In search of new adventures in San Francisco? The city by the bay offers curious travelers two new twists.
Want to exit the fast track and enjoy the perks of the great outdoors? Try doing it atop two bustling highway tunnels.
How about immersing yourself in the underground exploration of ancient Egypt? You can, thanks to high-tech audio, video and remarkable motion chairs.
Here’s how to make your next California trip over the top.
Visit ancient Egypt at the Ramses the Great exhibition
Queen Nefertari, life-size and dressed in a flowing white gown, beckons me to follow her past the colossal statues of her husband, Ramses the Great, adorning Egypt’s renowned temple of Abu Simbel. Seeming to float effortlessly, she leads me through the thick stone walls of the temple entrance into a pillar-filled chamber lit by flames dancing on the tops of decorative stands.
In a matter of moments, I am transported from California to Egypt and find myself exploring one of the ancient world’s most awe-inspiring sights. There are no crowds, no hawkers, no oppressive heat. And I even have a personal guide who actually witnessed royal life more than 3,000 years ago. Could it get any better—or easier?
Exclusive show at the de Young
It’s all happening at San Francisco’s de Young Museum, host to the west coast’s sole showing of the exhibition “Ramses the Great and the Gold of the Pharaohs.”
The show features an outstanding collection (181 priceless objects, some newly discovered) of imperial jewelry, impressive statuary, mummies and tomb adornments. But the highlight is a mind-blowing virtual reality tour of some incredible temples and tombs commissioned by Ramses II.
Ramses II became King (a.k.a. pharaoh) in 1279 B.C. and reigned for 67 years. Nefertari was one of eight or more wives who bore the king 100 children. Such insights are an integral part of the exhibit, told not only through artifacts but also through intriguing multimedia presentations.
A pivoting motion chair and the timely release of such scents as an acrid smell during a hair-raising desert sandstorm enhance the 10-minute virtual trip.
The experience felt so real, I found myself tucking in my arms and legs so as not to bump into temple walls or get my fingers singed by flickering flames. I even reached out to touch Queen Nefertari’s billowing garment as she escorted me into her stunningly beautiful tomb.
On the waterfront at Presidio Tunnel Tops
In stark contrast to ancient construction is San Francisco’s recently opened take on beautifying the urban landscape.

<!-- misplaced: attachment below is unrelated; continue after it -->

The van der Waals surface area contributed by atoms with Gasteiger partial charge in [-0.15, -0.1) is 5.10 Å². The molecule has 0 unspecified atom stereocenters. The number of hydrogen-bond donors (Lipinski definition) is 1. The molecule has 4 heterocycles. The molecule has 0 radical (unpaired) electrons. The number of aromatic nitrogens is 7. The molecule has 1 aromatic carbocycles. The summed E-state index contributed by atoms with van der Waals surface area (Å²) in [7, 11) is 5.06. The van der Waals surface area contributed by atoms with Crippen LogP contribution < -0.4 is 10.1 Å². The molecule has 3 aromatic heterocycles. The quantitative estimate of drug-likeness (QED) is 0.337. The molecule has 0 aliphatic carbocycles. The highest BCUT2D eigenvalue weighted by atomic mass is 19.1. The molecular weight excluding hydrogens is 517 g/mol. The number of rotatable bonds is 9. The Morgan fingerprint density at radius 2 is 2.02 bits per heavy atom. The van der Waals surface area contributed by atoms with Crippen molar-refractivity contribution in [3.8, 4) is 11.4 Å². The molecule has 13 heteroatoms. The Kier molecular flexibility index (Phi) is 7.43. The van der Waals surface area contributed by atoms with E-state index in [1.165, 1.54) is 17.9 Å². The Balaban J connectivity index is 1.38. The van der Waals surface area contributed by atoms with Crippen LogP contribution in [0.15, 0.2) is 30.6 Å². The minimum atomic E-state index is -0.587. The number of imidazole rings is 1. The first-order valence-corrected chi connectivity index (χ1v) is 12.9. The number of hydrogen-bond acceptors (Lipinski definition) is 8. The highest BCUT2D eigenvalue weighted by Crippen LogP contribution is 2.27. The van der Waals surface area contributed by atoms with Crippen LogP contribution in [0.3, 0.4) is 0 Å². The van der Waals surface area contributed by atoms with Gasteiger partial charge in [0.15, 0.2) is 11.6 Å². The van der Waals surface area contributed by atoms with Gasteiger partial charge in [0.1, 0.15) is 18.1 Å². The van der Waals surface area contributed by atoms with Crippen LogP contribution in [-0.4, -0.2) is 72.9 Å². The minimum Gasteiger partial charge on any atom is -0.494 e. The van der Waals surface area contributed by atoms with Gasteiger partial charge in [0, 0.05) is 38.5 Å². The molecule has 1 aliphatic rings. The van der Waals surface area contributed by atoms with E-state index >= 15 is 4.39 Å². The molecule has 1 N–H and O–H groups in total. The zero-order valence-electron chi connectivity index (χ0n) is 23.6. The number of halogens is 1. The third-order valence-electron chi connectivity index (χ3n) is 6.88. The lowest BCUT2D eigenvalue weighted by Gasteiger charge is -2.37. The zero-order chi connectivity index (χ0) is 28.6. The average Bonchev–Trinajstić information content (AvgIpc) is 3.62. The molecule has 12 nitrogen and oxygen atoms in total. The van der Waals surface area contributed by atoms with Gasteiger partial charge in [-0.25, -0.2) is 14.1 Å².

Twenty years in the making, Presidio Tunnel Tops adds 14 acres to the Golden Gate National Recreation Area. And it spans the top of six lanes of Highway 101 tunnel traffic. It’s a national park readily accessible to urbanites.
From newly created viewpoints, visitors take in sweeping vistas of the city, the Palace of Fine Arts, Alcatraz Island and the Golden Gate Bridge. The unobstructed views alone are worth a visit. On windy days, a glass pavilion offers an escape from the elements. And on cool evenings, rangers give talks around a campfire circle overlooking the bay.
The Outpost attracts children
In the Outpost, children climb on large wooden structures built from fallen trees. Designed to create a natural play area in the midst of the urban landscape, the Outpost incorporates natural elements of wood, stone and water rather than using metals and plastics.
Field Station woos nature lovers
All ages will delight in the Field Station, a mini-museum where displays highlight the area’s flora and fauna. Visitors can taste Presidio water infused with local plants and sniff the leaves used to make it. Kids can pet a coyote (preserved by taxidermy) that once roamed freely in the park. And would-be artists sketch their surroundings, thanks to complimentary paper, pencils and crayons.
Pathways and facilities designed for relaxing
The park’s pathways are designed for strolling; the grassy Presidio steps for sitting and relaxing. Visitors who plan ahead can reserve a BBQ grill for a picnic with friends and family. Everyone can purchase ethnic snacks ranging from curries to empanadas to borscht from a rotating lineup of food trucks.
Treat yourself after your adventures in San Francisco
My friends and I chose to treat ourselves to bayfront dining at Greens Restaurant. A half-hour walk or short drive from Tunnel Tops, Greens (opened in 1979) is among the city’s longest-operating vegetarian hot spots.
And like the park, wood plays a starring role in the décor. The massive entry doors are black walnut. Dining tables are crafted of maple, walnut and cherry.
Much of the cuisine is locally sourced. I suggest sharing an eggplant caponata with garlic-whipped ricotta, followed by maitake (mushroom) and nopales (cactus) tacos with fire-toasted tomato salsa.
And don’t pass up the yummy chocolate crinkle cookies.
What’s appealing to the over-50 luxury traveler?
- Viewing ancient Egyptian sites via a virtual reality tour makes both a great introduction for future travelers to Egypt and an easy, realistic alternative for those staying closer to home.
- The Presidio Tunnel Tops entertains all ages of a multi-generation group. Entrance and activities, from viewing educational exhibits to enjoying the outdoor playground, are free.
- The Ramses the Great exhibition runs from August 20, 2022, to February 12, 2023, in San Francisco. It then moves to Paris and London.
- Parking for the Presidio Tunnel Tops can be tight. Try to car pool or take public transportation, including the free Presidio Go shuttle.
- For experiencing these adventures in San Francisco, bring a mask to protect against COVID as one may be recommended or required in the de Young museum or on public transportation.
Disclosure: The writer’s activities were hosted by the de Young museum, Presidio Tunnel Tops and Greens Restaurant.
All photo credits: Ginger Dingus
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